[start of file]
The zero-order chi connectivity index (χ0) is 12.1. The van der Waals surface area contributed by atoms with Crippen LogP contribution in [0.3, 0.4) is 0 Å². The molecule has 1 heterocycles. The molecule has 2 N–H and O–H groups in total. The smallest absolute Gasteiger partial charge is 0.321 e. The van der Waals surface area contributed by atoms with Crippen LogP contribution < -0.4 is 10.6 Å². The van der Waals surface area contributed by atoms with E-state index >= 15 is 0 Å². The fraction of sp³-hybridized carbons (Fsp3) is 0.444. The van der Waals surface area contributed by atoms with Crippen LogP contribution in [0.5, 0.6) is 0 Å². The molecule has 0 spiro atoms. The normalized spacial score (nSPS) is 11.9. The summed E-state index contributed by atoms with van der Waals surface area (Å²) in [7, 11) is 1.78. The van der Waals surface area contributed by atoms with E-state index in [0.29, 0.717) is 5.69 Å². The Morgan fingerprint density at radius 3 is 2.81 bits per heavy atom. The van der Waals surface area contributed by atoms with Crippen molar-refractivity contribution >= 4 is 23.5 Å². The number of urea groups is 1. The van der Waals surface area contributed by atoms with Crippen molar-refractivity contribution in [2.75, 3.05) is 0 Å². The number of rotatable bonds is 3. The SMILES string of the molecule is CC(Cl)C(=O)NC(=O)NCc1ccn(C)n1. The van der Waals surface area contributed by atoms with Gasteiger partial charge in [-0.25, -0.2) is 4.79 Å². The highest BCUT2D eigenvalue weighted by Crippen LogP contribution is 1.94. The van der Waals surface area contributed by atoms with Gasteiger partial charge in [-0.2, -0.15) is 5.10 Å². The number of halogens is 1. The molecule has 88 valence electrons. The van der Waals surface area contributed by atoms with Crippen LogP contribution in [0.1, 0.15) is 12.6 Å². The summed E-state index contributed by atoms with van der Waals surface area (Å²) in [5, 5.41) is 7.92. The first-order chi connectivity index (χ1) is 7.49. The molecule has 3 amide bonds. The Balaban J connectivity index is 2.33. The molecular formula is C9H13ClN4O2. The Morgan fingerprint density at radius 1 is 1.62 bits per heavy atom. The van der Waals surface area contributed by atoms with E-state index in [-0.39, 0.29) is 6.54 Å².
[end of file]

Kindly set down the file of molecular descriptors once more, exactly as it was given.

The zero-order chi connectivity index (χ0) is 12.1. The van der Waals surface area contributed by atoms with Crippen LogP contribution in [0.3, 0.4) is 0 Å². The molecule has 1 heterocycles. The molecule has 2 N–H and O–H groups in total. The smallest absolute Gasteiger partial charge is 0.321 e. The van der Waals surface area contributed by atoms with Crippen LogP contribution < -0.4 is 10.6 Å². The van der Waals surface area contributed by atoms with E-state index >= 15 is 0 Å². The fraction of sp³-hybridized carbons (Fsp3) is 0.444. The van der Waals surface area contributed by atoms with Crippen LogP contribution in [0.5, 0.6) is 0 Å². The molecule has 0 spiro atoms. The normalized spacial score (nSPS) is 11.9. The summed E-state index contributed by atoms with van der Waals surface area (Å²) in [7, 11) is 1.78. The van der Waals surface area contributed by atoms with E-state index in [0.29, 0.717) is 5.69 Å². The Morgan fingerprint density at radius 3 is 2.81 bits per heavy atom. The van der Waals surface area contributed by atoms with Crippen molar-refractivity contribution >= 4 is 23.5 Å². The number of urea groups is 1. The van der Waals surface area contributed by atoms with Crippen molar-refractivity contribution in [2.75, 3.05) is 0 Å². The number of rotatable bonds is 3. The SMILES string of the molecule is CC(Cl)C(=O)NC(=O)NCc1ccn(C)n1. The van der Waals surface area contributed by atoms with Gasteiger partial charge in [-0.25, -0.2) is 4.79 Å². The highest BCUT2D eigenvalue weighted by Crippen LogP contribution is 1.94. The van der Waals surface area contributed by atoms with Gasteiger partial charge in [-0.2, -0.15) is 5.10 Å². The number of halogens is 1. The molecule has 88 valence electrons. The van der Waals surface area contributed by atoms with Crippen LogP contribution in [0.1, 0.15) is 12.6 Å². The summed E-state index contributed by atoms with van der Waals surface area (Å²) in [5, 5.41) is 7.92. The first-order chi connectivity index (χ1) is 7.49. The molecule has 3 amide bonds. The Balaban J connectivity index is 2.33. The molecular formula is C9H13ClN4O2. The Morgan fingerprint density at radius 1 is 1.62 bits per heavy atom. The van der Waals surface area contributed by atoms with E-state index in [-0.39, 0.29) is 6.54 Å².